Catherine Needham, firstname.lastname@example.org
The individualisation of funding to the citizen is a trend within a range of social policy sectors and across several countries. It is evident in the move to personal budgets in adult social care in England and personal health budgets in the NHS, as well as the trialling of individualised funding for rough sleepers, for parents of children with special educational needs and for adoptive parents. In Australia, the National Disability Insurance Scheme allocates individualised financial packages to individuals with a high level of need, and personal budgets are being used in aged care. Many other countries already offer so-called ‘cash for care’ schemes.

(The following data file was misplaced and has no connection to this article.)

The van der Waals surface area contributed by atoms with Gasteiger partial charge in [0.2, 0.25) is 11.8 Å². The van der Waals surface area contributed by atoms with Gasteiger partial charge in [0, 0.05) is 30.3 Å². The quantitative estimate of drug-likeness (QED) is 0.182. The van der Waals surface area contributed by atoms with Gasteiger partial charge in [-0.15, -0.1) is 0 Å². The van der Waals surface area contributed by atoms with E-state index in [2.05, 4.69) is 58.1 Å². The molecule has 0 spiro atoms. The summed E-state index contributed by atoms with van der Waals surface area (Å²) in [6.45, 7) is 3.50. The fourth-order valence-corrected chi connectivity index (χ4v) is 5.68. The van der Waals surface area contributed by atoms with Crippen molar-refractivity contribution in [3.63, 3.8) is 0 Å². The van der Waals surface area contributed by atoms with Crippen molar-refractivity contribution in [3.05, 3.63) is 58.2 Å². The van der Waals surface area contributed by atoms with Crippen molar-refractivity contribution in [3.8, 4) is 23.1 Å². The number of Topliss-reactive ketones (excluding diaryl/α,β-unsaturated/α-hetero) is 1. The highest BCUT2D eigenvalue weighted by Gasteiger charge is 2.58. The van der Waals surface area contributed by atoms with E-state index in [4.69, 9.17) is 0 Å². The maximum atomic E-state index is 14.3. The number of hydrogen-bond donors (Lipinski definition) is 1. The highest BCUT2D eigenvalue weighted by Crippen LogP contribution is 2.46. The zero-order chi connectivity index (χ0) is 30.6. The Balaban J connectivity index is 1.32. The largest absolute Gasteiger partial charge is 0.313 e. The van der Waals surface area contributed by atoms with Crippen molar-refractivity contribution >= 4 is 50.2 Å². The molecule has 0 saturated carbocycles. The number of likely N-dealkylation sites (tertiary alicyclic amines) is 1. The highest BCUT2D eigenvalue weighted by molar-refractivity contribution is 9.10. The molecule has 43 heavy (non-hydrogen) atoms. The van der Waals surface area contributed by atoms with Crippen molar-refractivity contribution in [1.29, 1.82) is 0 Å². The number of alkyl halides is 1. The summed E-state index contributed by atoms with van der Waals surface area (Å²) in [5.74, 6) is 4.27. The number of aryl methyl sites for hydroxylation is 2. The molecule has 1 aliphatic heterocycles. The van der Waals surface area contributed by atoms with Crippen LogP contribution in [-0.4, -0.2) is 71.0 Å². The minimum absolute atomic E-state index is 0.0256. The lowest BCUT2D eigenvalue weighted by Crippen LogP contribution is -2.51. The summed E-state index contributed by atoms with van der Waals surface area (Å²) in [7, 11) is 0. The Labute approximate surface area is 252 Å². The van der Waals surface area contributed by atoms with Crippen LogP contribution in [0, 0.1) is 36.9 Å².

Much of the attention to date has focused on how this transfer of resources changes the role of the citizen, as they become a commissioner of services, an employer of staff and a bearer of risks. The focus of this panel is on the role that the state plays in a context in which budgets are individualised to citizens. Given that these are social policy sectors, in which markets are known to fail or underprovide, there is a clear role for the state to stimulate and support a diverse range of providers such that people have options about how to spend their budgets. This is a role in which the state may be a regulator and a commissioner, but is also required to be a market steward. Papers are encouraged which can contribute to theorising this role for the state, or exploring empirical cases in which states are engaging with markets for citizen budget-holders.